Along with the injuries to his face and neck, the pathologist found further injuries to Bill’s scalp and a fractured sternum. While not ruled serious enough to cause his death, they might have warranted further investigation.
“It appears that the information regarding the unexplained injuries, involving scalp bruising and a fractured sternum were not discovered by police until…April 2010. During his interview, Detective E. Cranna advised that if he had known about the fractured sternum he would have returned to the scene and taken further investigative steps,” the review states.
At the completion of the administrative review, 19 “areas for change” were noted, three of which had already been implemented ahead of the review – two were completed while it was underway and 14 are now being considered by Peel Regional Police.
Among those implemented as a result of the shortcomings in the investigation of Bill Harrison’s death there is now a requirement for approvals from senior ranking officers in order to close sudden death investigations, and all photos from the scenes of sudden deaths are now shared with the Ontario Forensic Pathology Service (OFPS) in case any questions arise during the post-mortem.
The hasty conclusion that Bill’s death was a result of natural causes blinded police from considering glaring signs that foul play might have been involved.
The Mississauga house where the Harrison family lived.
(Joel Wittnebel/The Pointer)
Five days after her husband’s death, Bridget walked into a Peel Police division to report that she could not find her grandchildren. It was April 21, and as per the custody order, she was supposed to get them back that day, but had yet to hear from their mother.
Without a proper custody form, Peel police turned her away.
Two days later, after Bill’s body was cremated, Bridget returned to the police division with the proper forms to initiate an investigation into the potential abduction of her grandchildren. It started almost immediately.
The first stop for police was Merritt’s doorstep. It turned out the apartment was empty. Merritt’s parents were contacted as well as Fattore’s employer. There was no sign of them or the children. Only because of Bridget’s action to find her grandchildren under the terms of the custody order, did police contact Fattore’s boss. They learned he had called into work on April 16, the day of Bill’s death, saying he wouldn’t be there that day. He had not been seen since.
Despite the obvious connection, police did not link the disappearance of the grandchildren with Bill’s sudden death the same day Fattore told his employer he was not coming into work.
The failure to make the connection is harder to fathom when considering it was the same officer involved in both incidents. The internal review concedes that with the same officer attending to both investigations, “This may have been a missed opportunity for a nexus to have been made between Bill Harrison’s sudden death investigation and the parental abduction.”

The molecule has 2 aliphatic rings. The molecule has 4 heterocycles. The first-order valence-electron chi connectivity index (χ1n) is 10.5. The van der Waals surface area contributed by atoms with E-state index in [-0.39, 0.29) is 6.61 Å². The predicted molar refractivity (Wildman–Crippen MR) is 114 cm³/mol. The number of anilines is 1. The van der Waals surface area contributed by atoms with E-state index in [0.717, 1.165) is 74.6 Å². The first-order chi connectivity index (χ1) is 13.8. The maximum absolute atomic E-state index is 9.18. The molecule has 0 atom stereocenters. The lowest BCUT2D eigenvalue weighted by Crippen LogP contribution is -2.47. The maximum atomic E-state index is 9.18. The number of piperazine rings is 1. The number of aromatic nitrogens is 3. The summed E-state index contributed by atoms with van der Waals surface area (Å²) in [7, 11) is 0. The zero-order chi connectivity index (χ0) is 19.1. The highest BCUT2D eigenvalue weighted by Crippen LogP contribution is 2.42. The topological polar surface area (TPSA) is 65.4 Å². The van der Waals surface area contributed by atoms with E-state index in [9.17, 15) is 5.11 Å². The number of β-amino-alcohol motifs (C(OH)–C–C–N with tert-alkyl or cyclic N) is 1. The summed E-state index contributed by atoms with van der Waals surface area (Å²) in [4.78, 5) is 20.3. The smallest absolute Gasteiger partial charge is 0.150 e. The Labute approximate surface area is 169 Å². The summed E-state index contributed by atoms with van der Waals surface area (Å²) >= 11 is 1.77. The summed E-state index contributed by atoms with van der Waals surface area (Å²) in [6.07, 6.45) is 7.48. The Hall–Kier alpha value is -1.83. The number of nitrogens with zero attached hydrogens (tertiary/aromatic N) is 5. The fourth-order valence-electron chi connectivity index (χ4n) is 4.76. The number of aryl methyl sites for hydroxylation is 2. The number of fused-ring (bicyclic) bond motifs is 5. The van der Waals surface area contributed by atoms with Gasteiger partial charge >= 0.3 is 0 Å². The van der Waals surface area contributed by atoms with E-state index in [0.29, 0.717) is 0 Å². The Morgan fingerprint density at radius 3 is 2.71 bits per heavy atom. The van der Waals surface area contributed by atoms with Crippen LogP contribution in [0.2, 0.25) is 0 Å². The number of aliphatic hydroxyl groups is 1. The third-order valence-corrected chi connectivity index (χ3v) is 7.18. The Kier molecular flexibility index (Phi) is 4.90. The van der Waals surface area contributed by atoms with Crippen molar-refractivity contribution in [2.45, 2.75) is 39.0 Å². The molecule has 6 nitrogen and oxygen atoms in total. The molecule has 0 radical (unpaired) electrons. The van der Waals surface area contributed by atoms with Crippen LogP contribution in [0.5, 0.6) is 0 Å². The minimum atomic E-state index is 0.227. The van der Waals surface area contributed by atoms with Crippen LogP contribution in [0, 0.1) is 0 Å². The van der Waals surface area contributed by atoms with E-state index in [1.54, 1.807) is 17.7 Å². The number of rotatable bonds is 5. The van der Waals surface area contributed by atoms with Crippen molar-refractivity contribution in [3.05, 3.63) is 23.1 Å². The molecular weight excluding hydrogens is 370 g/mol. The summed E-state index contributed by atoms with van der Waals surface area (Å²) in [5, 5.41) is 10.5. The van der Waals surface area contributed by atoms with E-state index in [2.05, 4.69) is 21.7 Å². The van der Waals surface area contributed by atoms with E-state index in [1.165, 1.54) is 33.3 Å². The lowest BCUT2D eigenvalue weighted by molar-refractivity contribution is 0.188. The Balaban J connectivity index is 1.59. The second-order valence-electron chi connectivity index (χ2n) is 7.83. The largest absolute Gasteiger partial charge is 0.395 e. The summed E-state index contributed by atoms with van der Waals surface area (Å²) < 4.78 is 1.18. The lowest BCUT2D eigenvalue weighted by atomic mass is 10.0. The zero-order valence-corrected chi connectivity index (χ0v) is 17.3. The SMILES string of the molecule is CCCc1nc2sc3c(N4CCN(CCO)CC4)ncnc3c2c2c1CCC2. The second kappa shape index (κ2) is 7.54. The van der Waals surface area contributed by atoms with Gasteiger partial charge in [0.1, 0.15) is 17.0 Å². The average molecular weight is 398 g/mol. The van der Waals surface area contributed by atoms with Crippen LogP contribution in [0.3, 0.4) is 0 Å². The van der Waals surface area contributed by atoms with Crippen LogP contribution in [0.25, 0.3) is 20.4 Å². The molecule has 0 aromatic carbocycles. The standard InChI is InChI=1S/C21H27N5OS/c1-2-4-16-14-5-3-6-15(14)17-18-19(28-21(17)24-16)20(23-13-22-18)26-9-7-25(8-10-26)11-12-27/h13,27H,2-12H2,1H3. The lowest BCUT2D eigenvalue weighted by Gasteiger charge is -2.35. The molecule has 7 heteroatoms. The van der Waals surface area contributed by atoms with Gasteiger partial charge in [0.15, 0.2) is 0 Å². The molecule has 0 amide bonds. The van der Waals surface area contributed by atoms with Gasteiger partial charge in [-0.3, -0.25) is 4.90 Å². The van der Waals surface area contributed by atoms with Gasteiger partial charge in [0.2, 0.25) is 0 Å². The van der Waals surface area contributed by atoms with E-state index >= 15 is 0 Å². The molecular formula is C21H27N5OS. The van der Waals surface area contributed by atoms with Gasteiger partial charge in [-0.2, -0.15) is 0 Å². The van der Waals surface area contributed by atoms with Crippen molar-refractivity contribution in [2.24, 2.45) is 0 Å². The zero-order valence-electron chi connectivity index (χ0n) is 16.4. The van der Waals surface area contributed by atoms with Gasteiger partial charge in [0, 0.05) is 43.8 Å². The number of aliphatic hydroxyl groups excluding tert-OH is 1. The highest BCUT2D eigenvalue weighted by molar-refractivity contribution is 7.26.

It was obvious to Bridget that the children’s mother and her boyfriend had taken them. She told Peel officers that Merritt may be driving a Chevy van and thought she and Fattore may have taken the kids out of the country, perhaps to Florida.
The hunch quickly turned to certainty that Merritt and Fattore were behind the abduction.
Along with the clue offered up by one of the children in math class on April 16, which was passed on to officers on April 24, police canvassed Merritt and Fattore’s apartment complex, confirming they had moved out. Then, on April 26, Bridget contacted police with an email she’d received from Merritt. In the communication, the mother claimed she fled with the children after getting “threatening letters from an unknown party.”
Caleb Harrison, who was dealing with the events from the Maplehurst Detention Centre in Milton while serving a sentence for impaired driving causing death, received a similar letter on April 20. The note to him was postmarked April 17, the day after Bill’s death.
By the first week of May, 2009, the children had yet to be found and Bridget again visited the police department to provide a video statement for the investigation. She didn’t hold back. While explaining the dark history between her son and Merritt, she also told officers that the mother had a history of telling false and misleading stories.
The search for the children lasted weeks, and came up empty. When a warrant to obtain cell phone records for the pair failed to turn up any new leads the case went cold for the next month and a half.
It wasn’t until police were granted approval to seize and review banking records for Merritt that they were able to determine she had fled to Nova Scotia with Fattore and the children.
Despite immediately starting the intricate process to issue a Canada-wide warrant for Merritt’s arrest, she would not be taken into custody in Bear River, Nova Scotia until the end of November that year.
Bridget flew to Nova Scotia to reunite with her grandchildren.
Her husband’s death still consumed her.
After tracking down the kids’ mother and her boyfriend, Bridget didn’t realize how little time she had before they would come for her.